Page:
No preview · Article · Jul 2005 · HAEMA
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    Full-text · Article · Mar 2005 · Indian Journal of Gastroenterology
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    Full-text · Article · Jan 2005
  • I M El-Kady · M Lotfy · G Badra · S El-Masry · I Waked
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    ABSTRACT: Schistosoma mansoni infection is characterized by a strong T-helper type 2 (Th2) cell-associated immune response, but in the case of viral infection, it is associated with interferon-gamma (IFN-gamma) increase and induction of Th1 immune response. Few data are available about the immune response of cases infected with combined hepatitis C virus (HCV) and schistosomiasis. Thus, the investigation of the cytokine pattern in patients coinfected with both HCV and Schistosoma mansoni was our rationale. This study included four patient groups: Group 1 included 20 patients infected with chronic HCV, Group 2 included 15 patients infected with schistosomiasis alone, Group 3 included 20 patients with chronic HCV and schistosomiasis and Group 4 included 15 healthy control individuals with matched age and sex. Serum levels of IFN-gamma, interleukin (IL)-4, IL-10 and IL-18 were measured in all groups by enzyme-linked immunosorbent assay. The results showed that the patients infected with HCV had significantly higher serum levels of IFN-gamma and IL-18 compared with the controls and with the patients with schistosomiasis and coinfection (P < 0.001). On the other hand, serum levels of IL-4 and IL-10 were significantly higher in patients with schistosomiasis and coinfection compared with the control group (P < 0.001 and 0.0001, respectively) and with the HCV patients (P < 0.05 and P < 0.001, respectively). A significant increase in serum levels of IL-4 and IL-10 was also found in HCV patients compared with the control (P < 0.05). Schistosomiasis appears to induce a Th2 cytokine profile, with increase in serum levels of IL-4 and IL-10, even in the presence of HCV coinfection. In conclusion, schistosomiasis may downregulate the stimulatory effect of HCV on Th1 cytokines and this may lead to the chronicity of HCV infection in coinfected patients.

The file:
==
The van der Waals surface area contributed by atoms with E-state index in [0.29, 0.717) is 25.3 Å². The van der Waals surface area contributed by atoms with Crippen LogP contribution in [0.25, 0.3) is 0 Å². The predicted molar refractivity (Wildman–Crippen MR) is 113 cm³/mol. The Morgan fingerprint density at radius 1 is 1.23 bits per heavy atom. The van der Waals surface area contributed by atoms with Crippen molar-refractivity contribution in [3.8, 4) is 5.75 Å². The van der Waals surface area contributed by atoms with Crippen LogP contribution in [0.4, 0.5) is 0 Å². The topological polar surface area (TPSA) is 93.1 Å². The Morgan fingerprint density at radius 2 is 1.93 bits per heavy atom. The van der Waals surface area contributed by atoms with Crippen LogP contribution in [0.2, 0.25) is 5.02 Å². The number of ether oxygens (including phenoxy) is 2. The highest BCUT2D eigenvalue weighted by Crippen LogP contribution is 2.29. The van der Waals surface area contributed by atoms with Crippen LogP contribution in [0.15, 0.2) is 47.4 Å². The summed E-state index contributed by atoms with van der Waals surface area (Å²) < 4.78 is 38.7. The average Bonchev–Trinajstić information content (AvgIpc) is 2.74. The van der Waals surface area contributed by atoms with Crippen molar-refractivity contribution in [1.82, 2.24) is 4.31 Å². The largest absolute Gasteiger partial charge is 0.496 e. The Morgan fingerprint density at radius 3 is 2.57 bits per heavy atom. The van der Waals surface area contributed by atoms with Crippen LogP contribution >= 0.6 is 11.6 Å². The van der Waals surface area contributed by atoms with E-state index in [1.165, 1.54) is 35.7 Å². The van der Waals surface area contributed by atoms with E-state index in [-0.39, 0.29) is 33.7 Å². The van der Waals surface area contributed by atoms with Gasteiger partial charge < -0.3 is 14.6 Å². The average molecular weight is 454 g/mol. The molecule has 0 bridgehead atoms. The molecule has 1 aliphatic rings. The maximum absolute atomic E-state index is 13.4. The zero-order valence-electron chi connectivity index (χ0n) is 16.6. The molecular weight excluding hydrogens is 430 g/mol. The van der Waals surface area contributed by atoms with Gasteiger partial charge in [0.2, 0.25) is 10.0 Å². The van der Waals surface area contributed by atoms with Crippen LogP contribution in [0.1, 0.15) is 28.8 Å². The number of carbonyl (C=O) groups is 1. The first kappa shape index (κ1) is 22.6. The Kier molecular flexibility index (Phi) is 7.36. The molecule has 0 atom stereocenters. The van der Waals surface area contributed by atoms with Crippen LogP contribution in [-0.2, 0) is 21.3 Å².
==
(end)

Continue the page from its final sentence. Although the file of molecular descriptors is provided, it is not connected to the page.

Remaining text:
No preview · Article · Jan 2005 · Scandinavian Journal of Immunology